Handout #20 - Hans Christian Oersted
Born: Rudkobing, Langeland, August 14, 1777
Died: Copenhagen, March 9, 1851
The young Hans worked in his father's apothecary shop, but this early training, which in most cases would have led straight to a career in chemistry, led to physics instead. He studied at the University of Copenhagen, traveled through Europe, and in 1806 was appointed professor of physics and chemistry at his alma mater.
His brother Anders, younger by a year and a half, took to law, became attorney general of Denmark, and eventually the prime minister. He was a very unpopular prime minister and underwent impeachment proceedings after a forced resignation. It would seem, then, thanks to a single experiment, that Hans Oersted had taken the better road to fame.
It was in 1819 that Hans Oersted's great day came. He too was experimenting with the electric current, as half of Europe's scholars were doing. As part of a classroom demonstration, he brought a compass needle near a wire through which a current was passing. Scientists had long suspected there might be some connection between electricity and magnetism and Oersted may have felt that the current in the wire might have some effect on the needle.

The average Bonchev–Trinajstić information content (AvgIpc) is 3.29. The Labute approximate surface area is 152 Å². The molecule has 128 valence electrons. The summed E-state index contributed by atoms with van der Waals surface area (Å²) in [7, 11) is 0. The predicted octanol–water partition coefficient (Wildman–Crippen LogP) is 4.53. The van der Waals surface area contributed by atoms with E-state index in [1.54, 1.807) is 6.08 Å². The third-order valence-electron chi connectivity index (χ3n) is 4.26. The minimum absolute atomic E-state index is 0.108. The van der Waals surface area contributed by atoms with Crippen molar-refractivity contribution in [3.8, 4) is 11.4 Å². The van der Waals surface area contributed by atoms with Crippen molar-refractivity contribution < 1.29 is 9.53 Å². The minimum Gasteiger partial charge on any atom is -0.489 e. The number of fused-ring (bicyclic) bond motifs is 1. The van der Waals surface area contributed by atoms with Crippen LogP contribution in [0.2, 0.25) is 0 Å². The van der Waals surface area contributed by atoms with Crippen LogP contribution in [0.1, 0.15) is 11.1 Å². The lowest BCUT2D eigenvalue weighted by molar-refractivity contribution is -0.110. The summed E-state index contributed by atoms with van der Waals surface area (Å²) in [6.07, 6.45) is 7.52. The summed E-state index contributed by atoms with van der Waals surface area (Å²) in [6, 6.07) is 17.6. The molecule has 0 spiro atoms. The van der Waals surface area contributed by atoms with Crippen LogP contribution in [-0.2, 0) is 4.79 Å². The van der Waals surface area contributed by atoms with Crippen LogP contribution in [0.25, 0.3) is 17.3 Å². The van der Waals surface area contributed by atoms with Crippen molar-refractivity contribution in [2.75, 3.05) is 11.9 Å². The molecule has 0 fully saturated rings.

It did indeed. The compass needle twitched and pointed neither with the current nor against it, but in a direction at right angles to it. When he reversed the direction of the current, the compass needle veered and pointed in the opposite direction, but still at right angles.
This was the first demonstration of a connection between electricity and magnetism so that Oersted's experiment may be considered the foundation of the new study of electromagnetism.
In 1820 Oersted's discovery was announced and it set off an explosion of activity. Arago and Ampere charged into the fray. Later, in the hands of Faraday and Henry especially, electromagnetism was to grow into an entity that was eventually to change the world as drastically as the steam engine had changed the world a century before and as the internal combustion engine was to change it half a century later.
Poor Oersted could not keep up with the whirlwind of activity his experiment had stirred up. He was not clever with his hands but had always to work his experiments through assistants. He did show that the force of the current on the needle made itself felt through glass, metals, and other nonmagnetic substances, but except for that, did nothing further to follow up his own momentous discovery.